My Dad from a very young age, was very particular about healthy habits and was very fond of walking. He believed that an early morning walk is a blessing for the whole day and the easiest way to ensure a healthy mind in an able body. Another person who believed that same was Albert Einstein. Einstein’s daily routine began with a leisurely walk from his house, at 115 Mercer Street, to his office at the institute and Dad would now-and-then bump into him early in the morning while walking the beautiful Princeton campus. He remembered that over short conversations they shared a robust sense of wit and humour.  This image was probably photographed by one of Dad’s colleagues who would also be on his walks. Dad used to say that this was perhaps one of the last photographs where Albert Einstein was seen smiling and healthy because he passed away in April of 1955, a few months after this photograph was taken.

My father had taken a tough call to go to USA for pursuing further Studies. He was married now and had to convince my mother Kiran on how keen he was to receive a Phd from The Princeton University and so my mother agreed to stay back with her in-laws in India. Dad would regularly write letters to her. Since communication at the time was mainly letters sent through US Mail, they would arrive only a few weeks later. My mother would reply back and await his next response. Besides the letter content, she says, she “would look forward to the beautiful stamps pasted on the cover”, and would lovingly collect all of them.

My father got the opportunity to interact and study under several well known scholars during his studies. In London his mentor was the well known economist Harold Laski and at Princeton it was Jacob Viner, one of the most inspiring economists of the time in USA. I still possess a letter written on 27 August 1952 by his Professor and mentor Jacob Viner. According to Dad he was considered to be a tough man and prospective students were terrified to be under him. In the letter, Prof. Viner had made an exception, as a special case, to let father join his courses a little later than scheduled, as the journey on the Ship meandering its way from India would take around 4-6 weeks to reach.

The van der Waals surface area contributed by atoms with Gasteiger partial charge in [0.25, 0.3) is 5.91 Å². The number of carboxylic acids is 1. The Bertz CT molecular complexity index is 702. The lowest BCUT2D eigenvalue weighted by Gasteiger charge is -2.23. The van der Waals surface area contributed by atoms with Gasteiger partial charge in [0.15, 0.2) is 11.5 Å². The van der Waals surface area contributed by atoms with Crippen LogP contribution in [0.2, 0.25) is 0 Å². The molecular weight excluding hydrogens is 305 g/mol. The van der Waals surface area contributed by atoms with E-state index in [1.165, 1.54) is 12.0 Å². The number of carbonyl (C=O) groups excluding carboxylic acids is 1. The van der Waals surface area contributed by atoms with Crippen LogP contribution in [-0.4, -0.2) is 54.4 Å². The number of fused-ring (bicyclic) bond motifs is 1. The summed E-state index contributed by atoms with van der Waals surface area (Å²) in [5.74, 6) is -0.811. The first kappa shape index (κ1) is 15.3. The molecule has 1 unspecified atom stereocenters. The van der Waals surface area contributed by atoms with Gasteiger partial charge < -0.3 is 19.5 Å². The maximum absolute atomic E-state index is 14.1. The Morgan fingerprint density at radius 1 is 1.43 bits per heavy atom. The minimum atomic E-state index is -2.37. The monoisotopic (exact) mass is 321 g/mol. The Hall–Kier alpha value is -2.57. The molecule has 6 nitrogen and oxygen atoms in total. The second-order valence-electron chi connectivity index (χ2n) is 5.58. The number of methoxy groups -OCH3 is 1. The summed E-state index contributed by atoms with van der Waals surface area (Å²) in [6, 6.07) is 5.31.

After completing his research and now a Phd Doctor, my father returned to India and joined the American embassy in New Delhi. But he didn’t take to work very well and decided to return to the noble profession of Teaching. He was offered a role in the formation of Birla Arts college (now BITS Pilani) and set up the Social Sciences and Studies wing.

Interestingly, while studying at XLRI, Jamshedpur in 1986, I chanced upon a book in the Library – India’s Balance of Payments, 1920-1960 and was pleasantly surprised to see the Authors name- “Professor D N Gurtoo”. I had no idea that my father had written a book that I learnt later, was considered an important reference for Economists, even today. The book, I found out still sells at a price of $17 at Amazon. I am not sure what happened to the Royalties of the book because I don’t think my father or I ever heard from its Publisher S. Chand on the matter.

 


139 – Impressions of a Memsahib

My great-grandmother May Stokes. Vallum, Madras, Tamil Nadu. Circa 1895

My great-grandmother, May Stokes. Vallam, Tanjore District, Tamil Nadu. Circa 1895

Image and Text contributed by Teresa Stokes, Ireland

My great grandmother, May Forence Stokes (nee Fuller) was born in Sneem, Ireland in 1862. Her father James Franklin Fuller was an actor, novelist and a renowned architect of the time. In 1889, she married her cousin Gabriel Stokes, whom she fondly called ‘Jack’. She was his second wife; his first wife had died of puerperal fever, five days after the birth of their son, Hugh. May’s notes are not dated, but I estimate it to have been written in 1895-96. Gabriel was the Collector of Tanjore (now Thanjavur, Tamil Nadu), and they lived at the Collector’s bungalow in Vallam with their three small sons, Adrian, Terence and Herbert, and their pug-dogs Punch and Judy. She never lived to undergo what she writes of with dread in the last paragraph –which was to take the children back to Europe and return to India without them – as she died of an abscess of the liver on January 15 ,1897. Gabriel was left with four motherless boys, who were sent back to Ireland and were raised by relatives. He continued to work in India and became a member of the Executive Council of the Government of Madras, and even served as acting Governor for a few months in 1906. Eventually he received a Knighthood.

The following edited excerpts are from May’s long notes that she wrote for the family titled “Impressions of a Memsahib“. Her notes tell us a lot about the British mindset of the time; in particular where she implies that Indians are by nature too idle to govern themselves, is incredibly outdated, patronising and racist today. But they are also outdated mindsets of a wife of a British civil servant, which is how most Europeans were in those days, regarding other races and cultures, considering them inferior and unenlightened.  But she loved her life in India, and unlike other European ladies who never ventured very far, she travelled  to the jungle camps with her husband, sleeping in tents, rather than stay back home with the other ladies. It must be noted that in those days the term “Anglo-Indian” also referred to the English in India, not just of mixed race as it does now.